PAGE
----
Author(s): Leung YY, Cheung LK
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Abstract PURPOSE: There is no long-term evaluation on the safety of coronectomy of the lower third molar. The aim of this study was to investigate the 3-year morbidity of coronectomy of the lower third molars and to monitor the behavior and migration pattern of the retained roots after coronectomy. MATERIALS AND METHODS: This was a prospective cohort study. Patients with lower third molars with specific radiographic sign(s) showing proximity of the roots to the inferior alveolar nerve who underwent coronectomy in a previous randomized clinical trial were reviewed postoperatively in the first week and the third, sixth, 12th, 24th, and 36th months. The morbidities of infection, pain, root eruption, reoperation to remove the root, and the development of any pathology were recorded. The pattern of any root migration was analyzed. RESULTS: Ninety-eight patients (35 men and 63 women; mean age, 25.7 yrs; standard deviation, 7.9 yrs) with 135 coronectomies completed the 36-month review. None presented with infection or pain from the postoperative third month onward. Root eruption causing sensitivity occurred in 3\% (4/135) of the sample and the erupted roots were removed. None of the reoperated cases presented with a postoperative inferior alveolar nerve deficit. No pathology developed in any of the retained roots after coronectomy. Root migration was noted in most cases in the first 12 months, and all roots stopped migrating from the 24th month onward. The mean root migration at 36 months was 2.8 mm (standard deviation, 1.4 mm). CONCLUSIONS: This study confirms that retained roots after coronectomy in the lower third molars produce no complications in terms of infection, pain, or the development of pathologies within the first 3 years. Root eruption can occur in a very small percentage of patients and may require reoperation to remove the root. Copyright © 2012 American Association of Oral and Maxillofacial Surgeons. Published by Elsevier Inc. All rights reserved.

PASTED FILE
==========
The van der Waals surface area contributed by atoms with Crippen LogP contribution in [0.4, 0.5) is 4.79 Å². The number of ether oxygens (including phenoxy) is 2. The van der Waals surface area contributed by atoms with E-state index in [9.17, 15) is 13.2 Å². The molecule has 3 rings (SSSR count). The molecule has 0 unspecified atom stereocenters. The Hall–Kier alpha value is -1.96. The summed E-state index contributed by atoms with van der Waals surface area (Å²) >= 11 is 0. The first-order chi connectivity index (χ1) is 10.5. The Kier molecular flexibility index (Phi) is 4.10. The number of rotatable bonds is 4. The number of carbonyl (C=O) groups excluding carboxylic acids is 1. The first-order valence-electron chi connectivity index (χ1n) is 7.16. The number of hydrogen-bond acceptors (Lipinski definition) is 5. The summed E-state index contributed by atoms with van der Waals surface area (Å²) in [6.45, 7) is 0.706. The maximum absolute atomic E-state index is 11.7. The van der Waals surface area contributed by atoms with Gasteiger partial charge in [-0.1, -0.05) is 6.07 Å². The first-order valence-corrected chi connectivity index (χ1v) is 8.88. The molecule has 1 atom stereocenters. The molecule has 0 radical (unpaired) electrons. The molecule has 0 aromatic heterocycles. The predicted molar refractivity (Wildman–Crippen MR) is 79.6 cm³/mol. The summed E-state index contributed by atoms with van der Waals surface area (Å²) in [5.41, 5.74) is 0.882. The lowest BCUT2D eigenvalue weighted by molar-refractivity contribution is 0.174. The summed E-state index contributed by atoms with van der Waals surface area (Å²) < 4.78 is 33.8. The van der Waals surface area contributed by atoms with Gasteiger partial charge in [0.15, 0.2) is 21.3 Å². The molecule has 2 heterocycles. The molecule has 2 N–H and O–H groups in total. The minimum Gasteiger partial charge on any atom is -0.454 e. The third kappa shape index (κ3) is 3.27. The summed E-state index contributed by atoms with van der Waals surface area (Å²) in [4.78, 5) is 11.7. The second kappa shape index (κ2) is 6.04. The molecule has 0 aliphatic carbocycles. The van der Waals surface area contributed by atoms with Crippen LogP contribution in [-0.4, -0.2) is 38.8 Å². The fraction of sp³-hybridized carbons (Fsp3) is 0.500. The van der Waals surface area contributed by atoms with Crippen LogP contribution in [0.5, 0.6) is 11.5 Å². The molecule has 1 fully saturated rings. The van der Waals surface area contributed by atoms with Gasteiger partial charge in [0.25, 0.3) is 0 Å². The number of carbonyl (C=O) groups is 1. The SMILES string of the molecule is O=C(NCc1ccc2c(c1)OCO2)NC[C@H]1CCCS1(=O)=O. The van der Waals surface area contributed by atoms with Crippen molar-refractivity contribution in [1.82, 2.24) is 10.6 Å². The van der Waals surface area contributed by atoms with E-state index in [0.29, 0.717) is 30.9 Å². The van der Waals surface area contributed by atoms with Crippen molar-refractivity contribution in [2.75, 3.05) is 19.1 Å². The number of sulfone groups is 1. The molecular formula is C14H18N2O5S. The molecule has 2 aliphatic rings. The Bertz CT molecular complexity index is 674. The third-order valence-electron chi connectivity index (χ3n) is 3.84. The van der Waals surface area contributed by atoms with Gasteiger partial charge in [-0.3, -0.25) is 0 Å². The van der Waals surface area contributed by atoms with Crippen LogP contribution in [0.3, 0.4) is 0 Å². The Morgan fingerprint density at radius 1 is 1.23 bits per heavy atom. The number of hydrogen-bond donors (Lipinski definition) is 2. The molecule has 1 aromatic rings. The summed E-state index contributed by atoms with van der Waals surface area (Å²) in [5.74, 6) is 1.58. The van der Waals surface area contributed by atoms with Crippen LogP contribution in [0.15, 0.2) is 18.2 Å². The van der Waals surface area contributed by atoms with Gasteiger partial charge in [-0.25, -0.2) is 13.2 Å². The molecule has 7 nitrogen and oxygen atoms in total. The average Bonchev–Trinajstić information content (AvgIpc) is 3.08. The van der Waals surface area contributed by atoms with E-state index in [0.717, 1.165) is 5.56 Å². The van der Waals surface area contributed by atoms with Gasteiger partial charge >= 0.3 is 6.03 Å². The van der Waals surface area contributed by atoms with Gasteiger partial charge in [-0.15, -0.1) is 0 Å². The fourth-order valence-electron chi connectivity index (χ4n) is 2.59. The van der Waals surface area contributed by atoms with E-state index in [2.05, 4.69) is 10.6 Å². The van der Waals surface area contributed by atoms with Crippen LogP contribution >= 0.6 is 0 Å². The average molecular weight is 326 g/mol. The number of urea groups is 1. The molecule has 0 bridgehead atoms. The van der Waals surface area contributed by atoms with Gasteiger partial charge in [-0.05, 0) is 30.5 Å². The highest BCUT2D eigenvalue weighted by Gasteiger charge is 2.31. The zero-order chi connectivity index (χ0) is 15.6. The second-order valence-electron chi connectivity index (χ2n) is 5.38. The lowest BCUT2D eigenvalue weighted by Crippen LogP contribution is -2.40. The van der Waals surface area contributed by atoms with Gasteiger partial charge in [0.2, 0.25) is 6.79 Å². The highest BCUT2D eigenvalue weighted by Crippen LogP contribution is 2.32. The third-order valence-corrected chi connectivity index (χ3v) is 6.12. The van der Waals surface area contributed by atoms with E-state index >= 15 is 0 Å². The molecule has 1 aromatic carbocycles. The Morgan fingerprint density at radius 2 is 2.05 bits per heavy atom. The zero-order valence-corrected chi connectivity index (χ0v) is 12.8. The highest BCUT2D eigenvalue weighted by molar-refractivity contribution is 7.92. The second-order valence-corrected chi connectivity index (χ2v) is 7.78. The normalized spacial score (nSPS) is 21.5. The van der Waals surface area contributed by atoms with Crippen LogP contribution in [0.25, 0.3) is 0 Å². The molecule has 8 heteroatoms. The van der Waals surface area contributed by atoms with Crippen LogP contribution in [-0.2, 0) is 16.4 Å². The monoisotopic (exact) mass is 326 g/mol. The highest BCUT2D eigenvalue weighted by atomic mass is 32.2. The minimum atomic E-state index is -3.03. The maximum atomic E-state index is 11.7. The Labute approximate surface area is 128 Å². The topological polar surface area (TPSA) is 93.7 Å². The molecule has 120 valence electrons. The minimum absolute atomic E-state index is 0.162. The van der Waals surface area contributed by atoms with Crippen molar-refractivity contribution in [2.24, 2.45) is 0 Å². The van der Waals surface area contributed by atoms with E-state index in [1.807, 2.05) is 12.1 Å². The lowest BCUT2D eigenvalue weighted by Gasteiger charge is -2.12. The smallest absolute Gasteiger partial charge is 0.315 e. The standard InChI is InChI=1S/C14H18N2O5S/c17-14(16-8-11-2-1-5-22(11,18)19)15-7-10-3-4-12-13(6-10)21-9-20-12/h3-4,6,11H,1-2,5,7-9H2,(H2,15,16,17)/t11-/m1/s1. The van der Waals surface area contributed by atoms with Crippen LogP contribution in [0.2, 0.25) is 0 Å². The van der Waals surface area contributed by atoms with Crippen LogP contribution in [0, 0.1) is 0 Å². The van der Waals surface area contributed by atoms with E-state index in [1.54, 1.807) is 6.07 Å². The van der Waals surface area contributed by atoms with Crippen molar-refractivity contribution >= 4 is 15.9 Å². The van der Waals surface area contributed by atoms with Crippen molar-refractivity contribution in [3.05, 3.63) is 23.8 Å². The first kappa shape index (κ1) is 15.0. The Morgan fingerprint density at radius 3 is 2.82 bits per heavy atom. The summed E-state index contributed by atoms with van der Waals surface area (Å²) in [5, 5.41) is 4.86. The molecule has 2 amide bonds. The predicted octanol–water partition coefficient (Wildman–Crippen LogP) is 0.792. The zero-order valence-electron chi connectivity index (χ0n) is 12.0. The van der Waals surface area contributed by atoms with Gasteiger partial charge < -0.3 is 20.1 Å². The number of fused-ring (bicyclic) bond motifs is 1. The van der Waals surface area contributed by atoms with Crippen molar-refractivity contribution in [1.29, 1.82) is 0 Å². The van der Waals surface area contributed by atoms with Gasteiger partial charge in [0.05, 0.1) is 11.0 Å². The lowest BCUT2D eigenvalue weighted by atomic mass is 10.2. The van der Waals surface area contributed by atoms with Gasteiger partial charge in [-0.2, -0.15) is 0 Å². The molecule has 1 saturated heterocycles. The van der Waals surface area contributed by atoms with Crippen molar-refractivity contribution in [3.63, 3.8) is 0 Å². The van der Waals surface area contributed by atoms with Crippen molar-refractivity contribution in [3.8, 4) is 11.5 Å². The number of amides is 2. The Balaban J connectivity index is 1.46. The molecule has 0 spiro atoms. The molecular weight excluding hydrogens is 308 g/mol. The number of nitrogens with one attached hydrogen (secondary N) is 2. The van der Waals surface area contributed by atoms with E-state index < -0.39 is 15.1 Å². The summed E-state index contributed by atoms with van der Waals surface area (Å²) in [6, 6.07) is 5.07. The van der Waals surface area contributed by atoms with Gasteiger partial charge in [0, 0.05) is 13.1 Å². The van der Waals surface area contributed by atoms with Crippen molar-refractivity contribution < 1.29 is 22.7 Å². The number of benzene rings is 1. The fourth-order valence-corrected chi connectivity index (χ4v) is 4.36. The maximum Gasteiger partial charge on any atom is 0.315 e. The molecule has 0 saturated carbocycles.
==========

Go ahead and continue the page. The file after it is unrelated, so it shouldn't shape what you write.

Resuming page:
This article was published in J Oral Maxillofac Surg
and referenced in Journal of Antivirals & Antiretrovirals